Our Unethical Financial Elite

Writing on Jewish involvement in the ongoing financial disaster is not something I relish. It’s not really my cup of tea because financial issues are not my area of expertise. But I do think the issues should be discussed at TOO.

When the meltdown began, the Internet was full of angry comments blaming Jews, much to the chagrin of the ADL. This is because it is common knowledge that Jews are vastly overrepresented among Wall Street executives. In the 1990s, Benjamin Ginsberg noted that 50% of Wall Street executives were Jewish, and it’s doubtless at least that high now.

As Kevin Phillips has pointed out, since the 1990s, economic expansions have not benefited the middle class; rather, they have benefited the financial elite. Financial services and complex financial products have assumed an ever larger percentage of the American economy, while manufacturing has steadily declined to the point where their relative percentages of the American economy have reversed.

And the entire pyramid is erected on a house of cards. Phillips writes:

My summation is that American financial capitalism, at a pivotal period in the nation’s history, cavalierly ventured a multiple gamble: first, financializing a hitherto more diversified U.S. economy; second, using massive quantities of debt and leverage to do so; third, following up a stock market bubble with an even larger housing and mortgage credit bubble; fourth, roughly quadrupling U.S. credit-market debt between 1987 and 2007, a scale of excess that historically unwinds; and fifth, consummating these events with a mixed fireworks of dishonesty, incompetence and quantitative negligence.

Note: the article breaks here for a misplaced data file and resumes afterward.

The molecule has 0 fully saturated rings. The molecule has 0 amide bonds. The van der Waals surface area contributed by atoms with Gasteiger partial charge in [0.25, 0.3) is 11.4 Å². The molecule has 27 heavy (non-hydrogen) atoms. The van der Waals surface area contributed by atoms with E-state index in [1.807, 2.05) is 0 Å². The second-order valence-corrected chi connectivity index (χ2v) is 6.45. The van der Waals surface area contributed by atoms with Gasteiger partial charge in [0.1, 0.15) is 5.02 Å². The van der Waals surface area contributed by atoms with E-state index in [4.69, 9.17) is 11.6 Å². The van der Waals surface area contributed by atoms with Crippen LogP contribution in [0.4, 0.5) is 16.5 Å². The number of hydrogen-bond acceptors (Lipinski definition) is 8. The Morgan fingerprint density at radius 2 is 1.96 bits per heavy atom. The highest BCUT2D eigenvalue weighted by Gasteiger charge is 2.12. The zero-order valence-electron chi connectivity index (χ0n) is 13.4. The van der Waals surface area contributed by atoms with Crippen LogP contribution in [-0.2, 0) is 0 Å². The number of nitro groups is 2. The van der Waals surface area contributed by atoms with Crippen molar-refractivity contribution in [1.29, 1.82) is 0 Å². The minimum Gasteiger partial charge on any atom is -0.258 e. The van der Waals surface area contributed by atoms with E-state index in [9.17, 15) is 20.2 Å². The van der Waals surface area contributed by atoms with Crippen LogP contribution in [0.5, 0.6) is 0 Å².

In the public mind, the firm most closely associated with Jewish financial power is Goldman Sachs. Ever since the financial meltdown, GS has been defending itself (e.g., here) against an avalanche of charges focused not only on financial improprieties but also on its ties to the government (e.g., Matt Taibbi and a series of articles in the New York Times, e.g., here.)

A document placed into the Congressional Record by Rep. Darryl Issa (R-CA), described in an article on Bloomberg.com strongly suggests corruption at the pinnacle of the financial profession. GS underwrote $17.2 billion of the $62.1 billion in the Collateralized Debt Obligations (CDO’s) that were insured by AIG — more than any other firm. Essentially, banks underwrote toxic securities and then bet against them. An observer notes, “It sounds to me a little bit like selling a car with faulty brakes and then buying an insurance policy on the buyer of those cars.”

Even worse, according to the article, they knew the car had faulty brakes. Managers of the CDO’s were substituting bundles of mortgages that they knew full well were deeply troubled. Unethical behavior is strongly implicated. An observer notes that the banks should have to explain how they managed to buy protection from AIG primarily on securities that fell so sharply in value. “If these banks had insight into the underlying loans because they had relationships with banks, originators or servicers, that’s at the least unethical.”